Weapons Effects Course 2017
A new Course in Weapons Effects and Force Protection
By Dr Michael Netherton
The Air Force’s new Weapons Effects and Force Protection Engineering Course was held at the Army’s School of Military Engineering (Holsworthy Barracks, NSW), in June. The course aim was to provide in-field Commanders with technically qualified engineers who can effectively communicate practical and pragmatic risk-based advice with respect to Weapons Effects on Structures.
The course was open to any Army and Air Force Engineering Officers with a Civil Engineering qualification.
The students drew on their structural engineering knowledge to determine technical solutions for problems not readily covered within current in-service doctrine. They were shown how to calculate a number of different loads from a variety of air, land and sea based weapons, and then determine the most likely structural and human-injury responses for a variety of engineered solutions. Typical scenarios included: direct fire from both small arms and heavy machine gun fire; IDF from various mortars; terrorist-style VBIEDs and PBIEDs; Bare explosives (including fire events post-blast); as well as Air-to-Ground munitions such as Mk 80 series warheads, guided munitions (ie: JASSM and JSOW), and hard-target penetrators. The students were required to design pragmatic and bespoke engineering solutions, using a variety of Civil Engineering Materials, to mitigate the risks posed by these threats.
One aspect of the course that was very successful was the connection between design and practical reality. In one scenario, the students designed Over Head Protection (OHP) to withstand an explosion from a simulated mortar attack, where the OHP was intended to reduce the risk of damage to a simulated item of critical FOB infrastructure. The “as‑designed” structure was constructed by 65SQN Airfield Engineers from RAAF Base Richmond, and then “attacked” by members of 65SQN EOD Flight from Defence Establishment Orchard Hills.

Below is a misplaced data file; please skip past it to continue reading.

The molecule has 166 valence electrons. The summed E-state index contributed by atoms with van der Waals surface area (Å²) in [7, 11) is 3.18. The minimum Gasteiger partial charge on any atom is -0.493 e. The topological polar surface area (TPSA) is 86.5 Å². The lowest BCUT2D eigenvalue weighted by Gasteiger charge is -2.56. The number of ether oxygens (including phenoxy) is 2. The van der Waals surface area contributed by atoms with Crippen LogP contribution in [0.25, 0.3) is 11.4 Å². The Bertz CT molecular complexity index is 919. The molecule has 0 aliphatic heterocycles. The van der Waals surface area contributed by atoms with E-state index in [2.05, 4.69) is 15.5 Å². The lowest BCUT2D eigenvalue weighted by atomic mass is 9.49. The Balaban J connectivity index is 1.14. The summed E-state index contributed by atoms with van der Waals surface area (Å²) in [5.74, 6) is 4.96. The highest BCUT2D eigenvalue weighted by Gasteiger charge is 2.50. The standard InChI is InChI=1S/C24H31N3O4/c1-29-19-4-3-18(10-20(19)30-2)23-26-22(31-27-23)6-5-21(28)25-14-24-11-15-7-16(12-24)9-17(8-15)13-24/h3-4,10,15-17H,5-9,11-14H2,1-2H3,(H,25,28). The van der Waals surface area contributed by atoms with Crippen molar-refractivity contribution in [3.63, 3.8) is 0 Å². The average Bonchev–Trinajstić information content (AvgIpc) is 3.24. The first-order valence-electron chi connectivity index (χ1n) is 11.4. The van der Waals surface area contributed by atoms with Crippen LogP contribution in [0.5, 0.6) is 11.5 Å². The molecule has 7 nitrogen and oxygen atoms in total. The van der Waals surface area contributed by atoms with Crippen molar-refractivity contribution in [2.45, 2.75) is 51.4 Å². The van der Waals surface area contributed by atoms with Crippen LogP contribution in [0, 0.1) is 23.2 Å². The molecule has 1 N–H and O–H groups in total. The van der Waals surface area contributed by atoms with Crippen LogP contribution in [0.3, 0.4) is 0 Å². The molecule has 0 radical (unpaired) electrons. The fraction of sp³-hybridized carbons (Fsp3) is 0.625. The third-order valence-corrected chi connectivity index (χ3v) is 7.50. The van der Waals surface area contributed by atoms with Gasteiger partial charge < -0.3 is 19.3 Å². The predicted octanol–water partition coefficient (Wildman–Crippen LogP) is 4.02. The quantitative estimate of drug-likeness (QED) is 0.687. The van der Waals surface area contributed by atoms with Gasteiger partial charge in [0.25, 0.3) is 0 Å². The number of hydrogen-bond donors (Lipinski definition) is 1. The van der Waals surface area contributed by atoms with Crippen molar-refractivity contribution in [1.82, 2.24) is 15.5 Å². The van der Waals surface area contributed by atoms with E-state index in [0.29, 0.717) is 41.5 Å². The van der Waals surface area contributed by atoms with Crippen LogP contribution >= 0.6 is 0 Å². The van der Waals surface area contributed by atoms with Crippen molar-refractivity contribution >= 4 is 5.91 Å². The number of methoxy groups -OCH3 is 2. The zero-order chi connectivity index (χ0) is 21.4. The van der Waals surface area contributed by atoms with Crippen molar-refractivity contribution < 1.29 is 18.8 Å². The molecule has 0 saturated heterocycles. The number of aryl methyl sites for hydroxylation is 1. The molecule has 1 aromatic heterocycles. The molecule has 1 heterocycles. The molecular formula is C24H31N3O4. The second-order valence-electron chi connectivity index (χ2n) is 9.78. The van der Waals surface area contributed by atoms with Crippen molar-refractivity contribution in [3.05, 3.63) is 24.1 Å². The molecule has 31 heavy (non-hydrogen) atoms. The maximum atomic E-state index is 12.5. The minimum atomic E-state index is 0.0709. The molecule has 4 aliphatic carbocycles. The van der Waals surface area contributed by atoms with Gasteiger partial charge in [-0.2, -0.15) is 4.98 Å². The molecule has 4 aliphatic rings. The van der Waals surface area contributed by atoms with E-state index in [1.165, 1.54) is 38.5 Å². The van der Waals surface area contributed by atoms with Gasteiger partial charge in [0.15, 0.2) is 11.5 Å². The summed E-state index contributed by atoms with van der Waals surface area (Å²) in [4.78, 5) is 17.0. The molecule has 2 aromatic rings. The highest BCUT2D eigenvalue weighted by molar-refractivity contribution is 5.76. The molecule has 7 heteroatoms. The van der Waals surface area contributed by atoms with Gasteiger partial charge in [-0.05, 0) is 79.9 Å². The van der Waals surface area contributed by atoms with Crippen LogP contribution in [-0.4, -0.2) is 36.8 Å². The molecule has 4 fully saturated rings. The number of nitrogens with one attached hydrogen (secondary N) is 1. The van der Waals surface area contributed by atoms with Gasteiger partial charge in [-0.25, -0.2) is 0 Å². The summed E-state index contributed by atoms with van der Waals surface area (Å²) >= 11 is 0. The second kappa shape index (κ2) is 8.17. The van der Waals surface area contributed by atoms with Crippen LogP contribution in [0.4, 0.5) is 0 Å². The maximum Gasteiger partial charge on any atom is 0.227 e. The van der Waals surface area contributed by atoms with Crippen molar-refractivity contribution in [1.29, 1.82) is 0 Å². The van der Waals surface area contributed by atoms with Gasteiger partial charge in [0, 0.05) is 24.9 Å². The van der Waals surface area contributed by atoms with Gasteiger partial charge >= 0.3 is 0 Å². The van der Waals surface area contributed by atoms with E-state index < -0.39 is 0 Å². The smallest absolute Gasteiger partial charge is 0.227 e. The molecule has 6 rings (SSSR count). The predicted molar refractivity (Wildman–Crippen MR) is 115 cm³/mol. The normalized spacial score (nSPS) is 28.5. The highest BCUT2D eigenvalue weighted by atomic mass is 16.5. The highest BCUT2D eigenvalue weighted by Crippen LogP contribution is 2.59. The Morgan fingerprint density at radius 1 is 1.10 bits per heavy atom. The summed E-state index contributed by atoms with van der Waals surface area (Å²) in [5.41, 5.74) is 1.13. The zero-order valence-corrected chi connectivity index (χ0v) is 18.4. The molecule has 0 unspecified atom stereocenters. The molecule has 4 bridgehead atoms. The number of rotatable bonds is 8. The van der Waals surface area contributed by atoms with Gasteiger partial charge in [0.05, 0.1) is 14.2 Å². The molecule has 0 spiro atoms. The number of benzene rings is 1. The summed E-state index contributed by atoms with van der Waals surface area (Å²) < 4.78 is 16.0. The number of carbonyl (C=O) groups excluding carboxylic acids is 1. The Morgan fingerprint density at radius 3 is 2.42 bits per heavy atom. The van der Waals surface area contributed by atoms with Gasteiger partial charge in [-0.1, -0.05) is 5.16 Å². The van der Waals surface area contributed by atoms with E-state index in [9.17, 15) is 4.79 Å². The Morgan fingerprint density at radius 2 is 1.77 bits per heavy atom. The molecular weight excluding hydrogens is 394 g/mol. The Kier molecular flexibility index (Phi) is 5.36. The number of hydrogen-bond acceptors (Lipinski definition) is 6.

The direct connection between the student’s calculated design and the practical demonstration of its survivability gave students confidence that their bespoke designs are more than just theoretical solutions. This confidence greatly improves their ability to give robust and considered risk-based advice to their future Commanders.
The course was also a great success in terms of collaboration between Full-time and Reserve members of the ADF, the Federal Government and a number of civilian agencies. Civil Engineers from the Army’s Joint Proof and Experimental Unit, 19 Chief Engineer Works, Geosciences Australia and The Department of Foreign Affairs and Trade each provided peer-briefings on their current risk‑based approach to weapons effects on structures. The course was also supported by Cranfield University (UK) who provided students with the latest “Computational Fluid Dynamics” software for modelling explosive blasts within complex environments; plus, the University of Newcastle (NSW) provided information on their current research into Risk-based advice for Commanders for circumstances when blast/fragmentation loading (and consequential structural response) is variable and uncertain.
The course was also directly supported by a number of Civilian organisations who released their Civil Engineers to instruct on the course. They included: Dr Michael Netherton (The University of Newcastle); Mr Terry McLennan (Aurecon); Mr Angus Johnson (Taylor Thomson Whiting) and Mr Josh Porter (AECOM). All of whom are also ADF Reserve Officers, who were able blend their contextual ADF service with their civilian expertise in order to enhance the training value of the course.
FLTLT Emily McSkimming, SQNLDR Terry McLennan, CAPT Michael Sipple, MAJ Timothy Napper, CAPT Daniel Parkinson, LT Douglas Menzies, WO2 Gregor Buckley, SQNLDR Simon West, MAJ Patrick Trainor, CAPT Andrew Hansell, SQNLDR Michael Netherton
Jye Martyn (65SQN EOD technician) fixes linear-cutting charges to one of the structural beams designed during the WEFPEC.
Last update: Monday, 16 October 2017